Jendamark India has designed and developed a new suspended backlash measuring machine for our axle assembly customers using trolley-based systems instead of conveyor lines.
Measuring the amount of backlash is important to reduce power transmission losses in the gear train. More backlash means more power lost, while reduced backlash indicates that the distance between the meshing gears is reduced, which could lead to gear jams and increased mechanical wear and tear.
While backlash measurement machines are generally mounted on a fixed base machine, our new innovation – suspending it from our JTM hanging tool – allows us to perform this technically challenging activity without removing the axle from the continuously moving trolley.
Suspended systems are usually reserved for tightening or pick and place processes but this novel solution allows Jendamark to save both time and costs, while meeting the customer’s specific requirements.
The backlash measurement process is completely automated, with no human interference once the part is clamped.
The precise encoder has an accuracy of 0.001 degrees, and measurement happens at three points 120 degrees apart, which gives the final accurate output. Specially designed holders and adaptors compensate for external variables such as a slightly uneven floor or worn trolley wheels.
The suspended backlash machine with a built-in change-over concept is capable of handling seven different variants.
Determined to create a more conducive environment for learning, Jendamark India recently partnered with the new Zilla Parishade (District Council) School in Velu to fund the building of a classroom.
This newly built, government-run school serves 300 pupils, whose families hail from a mainly rural, agricultural community.
Jendamark India’s Pranjali Valavade says before its establishment, there were no district schools in the area.
“Education is essential for development and we really wanted to give something back to the community in which we are operating our business,” says Valavade, adding that one of these children could be the next tech leader.
“It is very important to have clean and spacious infrastructure for learning. We are so proud that we were able to give some small help in building a bright future for these children.”
With the BS-VI (Euro 6) emission standards deadline of April 2020 looming, Jendamark India has been hard at work, rolling out its first adaptive canning lines for customers.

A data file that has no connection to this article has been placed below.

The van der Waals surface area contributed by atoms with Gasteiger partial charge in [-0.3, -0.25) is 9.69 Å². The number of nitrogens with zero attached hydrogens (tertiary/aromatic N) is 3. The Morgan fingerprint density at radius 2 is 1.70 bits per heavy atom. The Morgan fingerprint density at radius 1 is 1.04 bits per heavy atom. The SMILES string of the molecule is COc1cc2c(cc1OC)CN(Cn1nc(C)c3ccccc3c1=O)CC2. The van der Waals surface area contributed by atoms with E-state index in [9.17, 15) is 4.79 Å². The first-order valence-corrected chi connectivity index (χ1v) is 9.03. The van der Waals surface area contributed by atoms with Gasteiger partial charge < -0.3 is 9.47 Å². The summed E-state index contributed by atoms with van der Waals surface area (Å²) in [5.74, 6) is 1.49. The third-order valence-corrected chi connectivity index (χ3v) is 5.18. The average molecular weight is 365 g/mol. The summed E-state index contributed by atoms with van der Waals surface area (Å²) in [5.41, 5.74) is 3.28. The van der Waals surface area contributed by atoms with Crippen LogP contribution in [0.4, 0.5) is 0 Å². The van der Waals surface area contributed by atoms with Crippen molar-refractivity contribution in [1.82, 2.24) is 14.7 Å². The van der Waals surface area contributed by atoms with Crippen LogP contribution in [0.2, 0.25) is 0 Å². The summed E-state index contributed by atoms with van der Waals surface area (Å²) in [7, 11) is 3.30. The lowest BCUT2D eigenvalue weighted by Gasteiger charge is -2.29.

SHARDA MOTOR INDUSTRIES
Sharda Motors was the first customer, ordering two identical canning lines for its facilities in Pune and Nashik, to cater to the varying needs of vehicle manufacturers Tata, Mahindra and Force Motors.
To accommodate each of Sharda’s end customers’ different requirements, 140 quick-changeover toolings were included in the design of the line.
After receiving the order in July 2018, Jendamark India set about the massively challenging task of designing, manufacturing and executing the country’s first adaptive canning line.
Counterpart Jendamark South Africa has been providing canning lines for over 10 years to several companies across the globe.
As Jendamark India’s key account manager Sayali Mahajan explains:
“This vast experience has allowed Jendamark India to use this expertise and to fine tune the machines to develop unique Indian solutions.”
With support from South Africa throughout this year-long project, Jendamark India developed standard machines and the two lines according to the customer’s specifications.
“In the end, we were proud to deliver a product that achieves the output volume, quality and cycle time requirements,” says Mahajan.
“Because adaptive canning is a relatively new concept, Jendamark also supported Sharda Motors in giving the customer a detailed understanding of adaptive canning in addition to product design recommendations.”
In-depth training on operating the line, preventative maintenance and quality product building was also provided in the initial phase, with future plans to integrate Jendamark’s own Industry 4.0-powered Odin tool management system into the line.
In another first for the company, Jendamark India was asked to deliver its first fully automated adaptive canning line for Faurecia.
The most challenging aspect of this project was that two lines were ordered – one of which was built in India and the other in South Africa.
“But the customer’s condition was that they had to be absolutely identical,” says Jendamark India’s CEO Himanshu Jadhav.
Naturally, Jendamark’s two manufacturing facilities strove to reach the high bar that was set – and achieved success.
Jadhav says key to this success was sending members of Jendamark India’s design, assembly, controls and production management teams to South Africa, which was where Line 1 was built.
“The team gained hands-on experience and were able to transfer skills and knowledge on their return to India for building Line 2. Now we have developed our own resource pool of experts, who can successfully execute future projects.”
This project took nine months to complete and both lines were installed in the Faurecia facility in Chakan, where they will build products for end customer Cummins.
“More than meeting Faurecia’s request, this project also proved that Jendamark can deliver to a consistent global standard – wherever the line is manufactured,” says Jadhav.
“It was a steep learning curve working with our South African colleagues, with great cultural and knowledge exchanges between our teams.”